Responsible Investment

Is there a financial payoff for companies that prioritize ecological and social performance?

December 15, 2011
Image “Three women, three colours” by Romain Chassagne (all rights reserved)

When does ESP pay off?

In the paper ‘A Triptych Inquiry: Rethinking Sustainability, Innovation, and Financial Performance’, authors Dr. Timo Busch (Department of Management, Technology and Economics ETH Zurich), Dr. Bryan Stinchfield (Department of Business, Organization and Society Franklin & Marshall College US) and Dr. Matthew S. Wood (Department of Management Cameron School of Business US) push this question into new territory and call for a newly-‘balanced’ approach to assessing the impact of ESP on CFP. The two factors the team focuses upon, new to this long-lasting debate, are time (for example, what is short term vs. long term CFP in companies with a strong ESP orientation) and innovation (low-level vs. high level (‘radical’) innovations in product or process).

ESP and CFP: Time is on our side

To effect their research, the team developed hypotheses to test the relationship between ESP and CFP over the long and short term, and to test the relationship between innovation and long or short term CFP. Their findings – based on data derived from 231 organizations - indicate that if managed correctly, with a view to both environmental integrity and social equity, innovative companies that invest in increasing their ESP will experience positive CFP in the long term. High levels of ESP – for example, new environmentally improved products that require substantial investments in research and development – can result in a negative impact on short term CFP. This negative impact, however, will be moderated by the firm’s innovativeness and may become positive over time.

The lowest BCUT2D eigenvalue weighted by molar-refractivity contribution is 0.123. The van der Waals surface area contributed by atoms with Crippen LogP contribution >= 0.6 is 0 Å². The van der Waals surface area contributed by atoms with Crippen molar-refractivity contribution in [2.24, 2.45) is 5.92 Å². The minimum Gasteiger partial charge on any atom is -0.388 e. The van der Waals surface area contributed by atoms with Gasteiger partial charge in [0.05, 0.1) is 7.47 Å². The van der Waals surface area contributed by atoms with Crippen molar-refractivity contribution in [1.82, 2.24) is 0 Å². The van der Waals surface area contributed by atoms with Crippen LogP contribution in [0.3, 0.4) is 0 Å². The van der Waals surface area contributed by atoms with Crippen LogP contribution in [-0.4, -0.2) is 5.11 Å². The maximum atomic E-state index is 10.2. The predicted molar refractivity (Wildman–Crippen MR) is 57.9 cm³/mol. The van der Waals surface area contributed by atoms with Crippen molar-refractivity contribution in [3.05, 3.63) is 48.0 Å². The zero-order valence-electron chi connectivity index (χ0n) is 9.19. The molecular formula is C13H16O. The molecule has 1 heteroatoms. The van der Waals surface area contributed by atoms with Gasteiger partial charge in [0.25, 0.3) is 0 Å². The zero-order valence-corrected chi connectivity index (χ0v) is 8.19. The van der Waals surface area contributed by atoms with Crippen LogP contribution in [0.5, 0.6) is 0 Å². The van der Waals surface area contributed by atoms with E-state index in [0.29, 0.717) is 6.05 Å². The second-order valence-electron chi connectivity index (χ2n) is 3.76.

“The purpose of the triptych inquiry of ESP, innovation, and corporate financial performance was to empirically explore when it pays for firms to address the first two challenges of sustainability – environmental integrity and social equity,” say the authors. “We have expanded upon previous work in this area ... results indicate that it pays to increase a firm’s level of ESP when firms have the ability to innovate and when the financial goals are not limited to short-term planning horizons.”

References

This article may be reproduced according to our terms of use with attribution (and link, if online) to www.tias.edu. To be cited as: “Is there a financial payoff for companies that prioritize ecological and social performance?”, Timo Busch, Bryan Stinchfield, Matthew S. Wood, www.tias.edu, December 15, 2011.

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Research Paper

Author(s)

Timo Busch
Lecturer Sustainability and Technology, ETH Zurich

Bryan Stinchfield
Assistant Professor, Franklin & Marshall College

Matthew Wood
Assistant Professor of Management, University of North Carolina Wilmington

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